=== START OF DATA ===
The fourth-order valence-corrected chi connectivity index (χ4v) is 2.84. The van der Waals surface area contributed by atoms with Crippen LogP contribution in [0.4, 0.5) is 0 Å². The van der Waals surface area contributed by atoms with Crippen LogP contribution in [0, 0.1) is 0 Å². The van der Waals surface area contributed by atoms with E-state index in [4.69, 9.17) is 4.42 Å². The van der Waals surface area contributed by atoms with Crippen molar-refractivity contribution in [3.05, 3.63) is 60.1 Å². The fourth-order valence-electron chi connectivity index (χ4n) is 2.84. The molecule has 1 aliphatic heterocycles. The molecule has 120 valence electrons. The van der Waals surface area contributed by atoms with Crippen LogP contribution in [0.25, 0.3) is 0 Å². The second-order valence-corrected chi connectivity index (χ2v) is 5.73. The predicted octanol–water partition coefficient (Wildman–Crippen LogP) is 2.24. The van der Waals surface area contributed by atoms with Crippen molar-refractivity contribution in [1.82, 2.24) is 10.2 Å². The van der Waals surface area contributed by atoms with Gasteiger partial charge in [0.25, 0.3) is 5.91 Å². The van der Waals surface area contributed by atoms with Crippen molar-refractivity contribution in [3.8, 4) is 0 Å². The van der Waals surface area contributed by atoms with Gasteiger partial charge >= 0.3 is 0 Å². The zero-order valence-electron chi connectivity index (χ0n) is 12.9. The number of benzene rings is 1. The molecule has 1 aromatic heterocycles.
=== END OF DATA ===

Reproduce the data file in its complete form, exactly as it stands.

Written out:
The fourth-order valence-corrected chi connectivity index (χ4v) is 2.84. The van der Waals surface area contributed by atoms with Crippen LogP contribution in [0.4, 0.5) is 0 Å². The van der Waals surface area contributed by atoms with Crippen LogP contribution in [0, 0.1) is 0 Å². The van der Waals surface area contributed by atoms with E-state index in [4.69, 9.17) is 4.42 Å². The van der Waals surface area contributed by atoms with Crippen molar-refractivity contribution in [3.05, 3.63) is 60.1 Å². The fourth-order valence-electron chi connectivity index (χ4n) is 2.84. The molecule has 1 aliphatic heterocycles. The molecule has 120 valence electrons. The van der Waals surface area contributed by atoms with Crippen LogP contribution in [0.25, 0.3) is 0 Å². The second-order valence-corrected chi connectivity index (χ2v) is 5.73. The predicted octanol–water partition coefficient (Wildman–Crippen LogP) is 2.24. The van der Waals surface area contributed by atoms with Crippen molar-refractivity contribution in [1.82, 2.24) is 10.2 Å². The van der Waals surface area contributed by atoms with Gasteiger partial charge in [0.25, 0.3) is 5.91 Å². The van der Waals surface area contributed by atoms with Crippen molar-refractivity contribution in [3.8, 4) is 0 Å². The van der Waals surface area contributed by atoms with Gasteiger partial charge >= 0.3 is 0 Å². The zero-order valence-electron chi connectivity index (χ0n) is 12.9. The number of benzene rings is 1. The molecule has 1 aromatic heterocycles.